“The current provisions of Directive 2011/64/EU have become less effective, as they are either no longer sufficient or too narrow to address current and future challenges, concerning some products, such as liquids for e-cigarettes, heated tobacco products and other types of next-generation products, which are entering the market,” read a Council conclusions draft as quoted by EURACTIV.com.
“It is therefore urgent and necessary to upgrade the EU regulatory framework, in order to tackle current and future challenges in respect of the functioning of the internal market by harmonising definitions and tax treatment of novel products (such as liquids for e-cigarettes and heated tobacco products), including products, whether or not containing nicotine, that substitute tobacco, in order to avoid legal uncertainty and regulatory disparities in the EU,” continued the draft.
Combustible products and safer alternatives should be regulated differently
Many health experts and anti-tobacco organizations had spoken up about the consequences that would come about with the introduction of such a tax. It had been pointed out that as in the case of the TPD, including tobacco alternatives in a directive targeting combustible tobacco products, would just lead to confusing the public.
To this effect, in January 2018 the EU Commission had delayed the decision about the implementation of such a tax to 2019, stating that they had not gathered enough data to justify the move.
Later that year French consumer group SOVAPE had started a petition inviting vapers and other interested parties to “Act now to stop the EU vape tax”. The NNA, together with sixteen other EU consumer associations, were in support of this initiative.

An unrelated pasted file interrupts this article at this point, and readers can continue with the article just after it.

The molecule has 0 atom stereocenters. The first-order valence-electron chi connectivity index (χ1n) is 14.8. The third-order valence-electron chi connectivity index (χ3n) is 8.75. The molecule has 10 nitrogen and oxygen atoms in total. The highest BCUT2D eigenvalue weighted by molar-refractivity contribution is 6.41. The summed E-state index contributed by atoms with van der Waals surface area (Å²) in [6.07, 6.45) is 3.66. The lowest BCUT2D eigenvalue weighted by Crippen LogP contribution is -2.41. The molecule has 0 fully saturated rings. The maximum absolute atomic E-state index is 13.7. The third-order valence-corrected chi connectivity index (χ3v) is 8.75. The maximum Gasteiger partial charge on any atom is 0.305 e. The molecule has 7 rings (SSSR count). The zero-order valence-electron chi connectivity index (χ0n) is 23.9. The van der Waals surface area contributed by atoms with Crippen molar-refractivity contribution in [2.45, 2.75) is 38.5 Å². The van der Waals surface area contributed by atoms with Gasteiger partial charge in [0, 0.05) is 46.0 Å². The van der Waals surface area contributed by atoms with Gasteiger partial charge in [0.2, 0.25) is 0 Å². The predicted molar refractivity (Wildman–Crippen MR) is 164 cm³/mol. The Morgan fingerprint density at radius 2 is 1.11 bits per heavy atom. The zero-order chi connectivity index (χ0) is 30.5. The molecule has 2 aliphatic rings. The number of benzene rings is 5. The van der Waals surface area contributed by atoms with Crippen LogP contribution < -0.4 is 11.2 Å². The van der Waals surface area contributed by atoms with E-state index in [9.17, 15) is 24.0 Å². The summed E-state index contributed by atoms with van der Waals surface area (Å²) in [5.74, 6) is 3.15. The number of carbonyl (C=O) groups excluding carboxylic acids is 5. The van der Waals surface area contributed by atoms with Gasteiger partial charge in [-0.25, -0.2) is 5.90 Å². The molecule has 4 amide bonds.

The negative aspect of not having an EU-wide tax in place
Currently, the tax situation in the EU remains fragmented, as different member states have imposed different tax rates on different products. In February 2020, the executive published a report suggesting that this lack of uniformity is a source of concern from the internal market perspective.
“On the market side, developments have accelerated within new e-cigarettes, heated tobacco products and a new generation of modern products are coming into the market (containing nicotine or cannabis),” read the report. “The current lack of harmonisation of the tax regulatory framework for these products is also restricting the possibility to monitor their market development and control their movements.”
Subsequently, last week on the 27th of May, at a COREPER II meeting, EU member states asked the EU to present a legislative proposal to Council, with the objective of “resolving, as appropriate, the concerns set out in these conclusions”, referring to the draft they presented.
Menthol ban has gone into effect across the EU
Meanwhile, the European Union Revised Tobacco Products Directive (TPD) has recently banned the manufacture and sale of menthol cigarettes. Despite Brexit, this ban applies also to the UK and includes capsule, click on, click & roll, crushball or dual menthol cigarettes, and excludes vaping and heated tobacco products. As of the 20th of May, anyone caught selling menthol cigarettes across the EU could be fined up to €1,000.